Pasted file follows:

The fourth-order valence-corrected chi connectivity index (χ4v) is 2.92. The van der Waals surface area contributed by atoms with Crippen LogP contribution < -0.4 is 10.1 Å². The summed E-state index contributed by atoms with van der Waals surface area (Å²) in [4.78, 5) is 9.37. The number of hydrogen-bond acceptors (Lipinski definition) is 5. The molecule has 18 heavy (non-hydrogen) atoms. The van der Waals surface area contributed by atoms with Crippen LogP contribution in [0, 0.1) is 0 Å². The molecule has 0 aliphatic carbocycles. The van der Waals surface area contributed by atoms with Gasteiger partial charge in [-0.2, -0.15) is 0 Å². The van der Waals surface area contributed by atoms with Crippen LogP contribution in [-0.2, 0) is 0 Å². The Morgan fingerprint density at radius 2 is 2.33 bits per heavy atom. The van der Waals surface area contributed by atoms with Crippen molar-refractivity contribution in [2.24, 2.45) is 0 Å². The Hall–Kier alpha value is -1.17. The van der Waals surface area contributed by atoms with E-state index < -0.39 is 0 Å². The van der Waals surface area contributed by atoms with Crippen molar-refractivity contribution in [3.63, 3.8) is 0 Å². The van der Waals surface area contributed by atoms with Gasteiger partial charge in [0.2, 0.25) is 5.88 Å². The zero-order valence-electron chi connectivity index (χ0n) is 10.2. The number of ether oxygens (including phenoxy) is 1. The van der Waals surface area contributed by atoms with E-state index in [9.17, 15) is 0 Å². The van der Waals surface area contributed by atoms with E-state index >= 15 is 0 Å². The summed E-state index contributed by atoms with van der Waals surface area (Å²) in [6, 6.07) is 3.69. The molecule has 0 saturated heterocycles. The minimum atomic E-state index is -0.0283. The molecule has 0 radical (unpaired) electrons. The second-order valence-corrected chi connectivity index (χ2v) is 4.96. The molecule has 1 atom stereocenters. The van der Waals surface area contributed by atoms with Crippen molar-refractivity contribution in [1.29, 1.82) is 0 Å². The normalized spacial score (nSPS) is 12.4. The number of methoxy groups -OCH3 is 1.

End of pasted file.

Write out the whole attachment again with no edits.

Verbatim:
The fourth-order valence-corrected chi connectivity index (χ4v) is 2.92. The van der Waals surface area contributed by atoms with Crippen LogP contribution < -0.4 is 10.1 Å². The summed E-state index contributed by atoms with van der Waals surface area (Å²) in [4.78, 5) is 9.37. The number of hydrogen-bond acceptors (Lipinski definition) is 5. The molecule has 18 heavy (non-hydrogen) atoms. The van der Waals surface area contributed by atoms with Crippen LogP contribution in [0, 0.1) is 0 Å². The molecule has 0 aliphatic carbocycles. The van der Waals surface area contributed by atoms with Gasteiger partial charge in [-0.2, -0.15) is 0 Å². The van der Waals surface area contributed by atoms with Crippen LogP contribution in [-0.2, 0) is 0 Å². The Morgan fingerprint density at radius 2 is 2.33 bits per heavy atom. The van der Waals surface area contributed by atoms with Crippen molar-refractivity contribution in [2.24, 2.45) is 0 Å². The Hall–Kier alpha value is -1.17. The van der Waals surface area contributed by atoms with E-state index < -0.39 is 0 Å². The van der Waals surface area contributed by atoms with Crippen molar-refractivity contribution in [3.63, 3.8) is 0 Å². The van der Waals surface area contributed by atoms with Gasteiger partial charge in [0.2, 0.25) is 5.88 Å². The zero-order valence-electron chi connectivity index (χ0n) is 10.2. The number of ether oxygens (including phenoxy) is 1. The van der Waals surface area contributed by atoms with E-state index in [9.17, 15) is 0 Å². The van der Waals surface area contributed by atoms with E-state index >= 15 is 0 Å². The summed E-state index contributed by atoms with van der Waals surface area (Å²) in [6, 6.07) is 3.69. The molecule has 0 saturated heterocycles. The minimum atomic E-state index is -0.0283. The molecule has 0 radical (unpaired) electrons. The second-order valence-corrected chi connectivity index (χ2v) is 4.96. The molecule has 1 atom stereocenters. The van der Waals surface area contributed by atoms with Crippen molar-refractivity contribution in [1.29, 1.82) is 0 Å². The normalized spacial score (nSPS) is 12.4. The number of methoxy groups -OCH3 is 1.